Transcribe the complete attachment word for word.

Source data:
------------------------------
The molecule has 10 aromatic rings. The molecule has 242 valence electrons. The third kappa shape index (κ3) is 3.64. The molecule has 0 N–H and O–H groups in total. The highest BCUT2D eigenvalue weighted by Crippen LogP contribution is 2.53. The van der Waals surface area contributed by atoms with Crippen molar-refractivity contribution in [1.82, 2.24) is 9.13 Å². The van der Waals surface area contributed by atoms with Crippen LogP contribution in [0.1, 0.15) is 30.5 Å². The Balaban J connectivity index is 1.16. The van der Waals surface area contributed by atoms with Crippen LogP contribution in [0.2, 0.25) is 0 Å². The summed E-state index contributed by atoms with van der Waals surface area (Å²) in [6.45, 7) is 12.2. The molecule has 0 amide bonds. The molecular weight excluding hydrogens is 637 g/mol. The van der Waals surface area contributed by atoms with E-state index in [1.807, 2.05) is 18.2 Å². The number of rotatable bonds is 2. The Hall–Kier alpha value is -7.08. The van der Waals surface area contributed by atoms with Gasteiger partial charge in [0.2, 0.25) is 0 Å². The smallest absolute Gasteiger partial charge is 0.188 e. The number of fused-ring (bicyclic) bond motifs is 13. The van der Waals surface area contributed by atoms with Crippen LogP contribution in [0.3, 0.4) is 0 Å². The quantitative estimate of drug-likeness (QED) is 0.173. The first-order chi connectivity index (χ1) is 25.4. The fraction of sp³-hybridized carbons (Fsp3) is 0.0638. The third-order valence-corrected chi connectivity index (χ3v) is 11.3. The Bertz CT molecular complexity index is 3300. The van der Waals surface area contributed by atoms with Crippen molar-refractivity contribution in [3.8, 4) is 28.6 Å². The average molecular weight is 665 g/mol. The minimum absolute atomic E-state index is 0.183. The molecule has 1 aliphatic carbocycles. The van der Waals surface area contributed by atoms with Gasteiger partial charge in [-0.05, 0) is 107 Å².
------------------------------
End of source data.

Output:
The molecule has 10 aromatic rings. The molecule has 242 valence electrons. The third kappa shape index (κ3) is 3.64. The molecule has 0 N–H and O–H groups in total. The highest BCUT2D eigenvalue weighted by Crippen LogP contribution is 2.53. The van der Waals surface area contributed by atoms with Crippen molar-refractivity contribution in [1.82, 2.24) is 9.13 Å². The van der Waals surface area contributed by atoms with Crippen LogP contribution in [0.1, 0.15) is 30.5 Å². The Balaban J connectivity index is 1.16. The van der Waals surface area contributed by atoms with Crippen LogP contribution in [0.2, 0.25) is 0 Å². The summed E-state index contributed by atoms with van der Waals surface area (Å²) in [6.45, 7) is 12.2. The molecule has 0 amide bonds. The molecular weight excluding hydrogens is 637 g/mol. The van der Waals surface area contributed by atoms with E-state index in [1.807, 2.05) is 18.2 Å². The number of rotatable bonds is 2. The Hall–Kier alpha value is -7.08. The van der Waals surface area contributed by atoms with Gasteiger partial charge in [0.2, 0.25) is 0 Å². The smallest absolute Gasteiger partial charge is 0.188 e. The number of fused-ring (bicyclic) bond motifs is 13. The van der Waals surface area contributed by atoms with Crippen LogP contribution in [0.3, 0.4) is 0 Å². The quantitative estimate of drug-likeness (QED) is 0.173. The first-order chi connectivity index (χ1) is 25.4. The fraction of sp³-hybridized carbons (Fsp3) is 0.0638. The third-order valence-corrected chi connectivity index (χ3v) is 11.3. The Bertz CT molecular complexity index is 3300. The van der Waals surface area contributed by atoms with Crippen molar-refractivity contribution in [3.8, 4) is 28.6 Å². The average molecular weight is 665 g/mol. The minimum absolute atomic E-state index is 0.183. The molecule has 1 aliphatic carbocycles. The van der Waals surface area contributed by atoms with Gasteiger partial charge in [-0.05, 0) is 107 Å².